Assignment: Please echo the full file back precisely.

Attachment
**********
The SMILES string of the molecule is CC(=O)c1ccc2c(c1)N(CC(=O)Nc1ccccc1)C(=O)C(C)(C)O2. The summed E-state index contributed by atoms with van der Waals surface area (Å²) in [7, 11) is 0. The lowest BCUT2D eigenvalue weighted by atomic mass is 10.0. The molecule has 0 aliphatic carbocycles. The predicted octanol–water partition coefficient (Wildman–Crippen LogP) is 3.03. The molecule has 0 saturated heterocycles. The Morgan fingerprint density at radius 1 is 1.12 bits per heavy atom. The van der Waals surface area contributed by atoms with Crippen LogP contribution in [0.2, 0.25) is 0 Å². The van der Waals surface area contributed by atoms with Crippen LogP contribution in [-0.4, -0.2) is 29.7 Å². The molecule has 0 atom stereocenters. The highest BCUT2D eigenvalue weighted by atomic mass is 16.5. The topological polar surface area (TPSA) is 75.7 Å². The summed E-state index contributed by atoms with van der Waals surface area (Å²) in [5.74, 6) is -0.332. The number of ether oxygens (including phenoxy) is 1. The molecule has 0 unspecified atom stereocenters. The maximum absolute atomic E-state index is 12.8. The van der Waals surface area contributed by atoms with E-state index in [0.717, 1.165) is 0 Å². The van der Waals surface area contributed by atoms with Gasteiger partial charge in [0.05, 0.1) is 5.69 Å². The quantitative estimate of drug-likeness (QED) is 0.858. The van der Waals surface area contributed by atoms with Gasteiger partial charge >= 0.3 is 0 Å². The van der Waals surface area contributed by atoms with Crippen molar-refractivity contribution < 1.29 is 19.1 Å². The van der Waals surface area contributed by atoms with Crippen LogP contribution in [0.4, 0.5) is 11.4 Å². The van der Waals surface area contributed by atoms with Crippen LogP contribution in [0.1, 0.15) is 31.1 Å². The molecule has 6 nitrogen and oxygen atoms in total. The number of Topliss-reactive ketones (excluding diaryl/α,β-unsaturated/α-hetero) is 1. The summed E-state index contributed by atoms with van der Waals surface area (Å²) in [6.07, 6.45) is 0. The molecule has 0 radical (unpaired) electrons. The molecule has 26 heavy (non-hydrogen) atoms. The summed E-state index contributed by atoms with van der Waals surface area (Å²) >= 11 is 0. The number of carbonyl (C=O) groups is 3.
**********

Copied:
The SMILES string of the molecule is CC(=O)c1ccc2c(c1)N(CC(=O)Nc1ccccc1)C(=O)C(C)(C)O2. The summed E-state index contributed by atoms with van der Waals surface area (Å²) in [7, 11) is 0. The lowest BCUT2D eigenvalue weighted by atomic mass is 10.0. The molecule has 0 aliphatic carbocycles. The predicted octanol–water partition coefficient (Wildman–Crippen LogP) is 3.03. The molecule has 0 saturated heterocycles. The Morgan fingerprint density at radius 1 is 1.12 bits per heavy atom. The van der Waals surface area contributed by atoms with Crippen LogP contribution in [0.2, 0.25) is 0 Å². The van der Waals surface area contributed by atoms with Crippen LogP contribution in [-0.4, -0.2) is 29.7 Å². The molecule has 0 atom stereocenters. The highest BCUT2D eigenvalue weighted by atomic mass is 16.5. The topological polar surface area (TPSA) is 75.7 Å². The summed E-state index contributed by atoms with van der Waals surface area (Å²) in [5.74, 6) is -0.332. The number of ether oxygens (including phenoxy) is 1. The molecule has 0 unspecified atom stereocenters. The maximum absolute atomic E-state index is 12.8. The van der Waals surface area contributed by atoms with E-state index in [0.717, 1.165) is 0 Å². The van der Waals surface area contributed by atoms with Gasteiger partial charge in [0.05, 0.1) is 5.69 Å². The quantitative estimate of drug-likeness (QED) is 0.858. The van der Waals surface area contributed by atoms with Gasteiger partial charge >= 0.3 is 0 Å². The van der Waals surface area contributed by atoms with Crippen molar-refractivity contribution < 1.29 is 19.1 Å². The van der Waals surface area contributed by atoms with Crippen LogP contribution in [0.4, 0.5) is 11.4 Å². The van der Waals surface area contributed by atoms with Crippen LogP contribution in [0.1, 0.15) is 31.1 Å². The molecule has 6 nitrogen and oxygen atoms in total. The number of Topliss-reactive ketones (excluding diaryl/α,β-unsaturated/α-hetero) is 1. The summed E-state index contributed by atoms with van der Waals surface area (Å²) in [6.07, 6.45) is 0. The molecule has 0 radical (unpaired) electrons. The molecule has 26 heavy (non-hydrogen) atoms. The summed E-state index contributed by atoms with van der Waals surface area (Å²) >= 11 is 0. The number of carbonyl (C=O) groups is 3.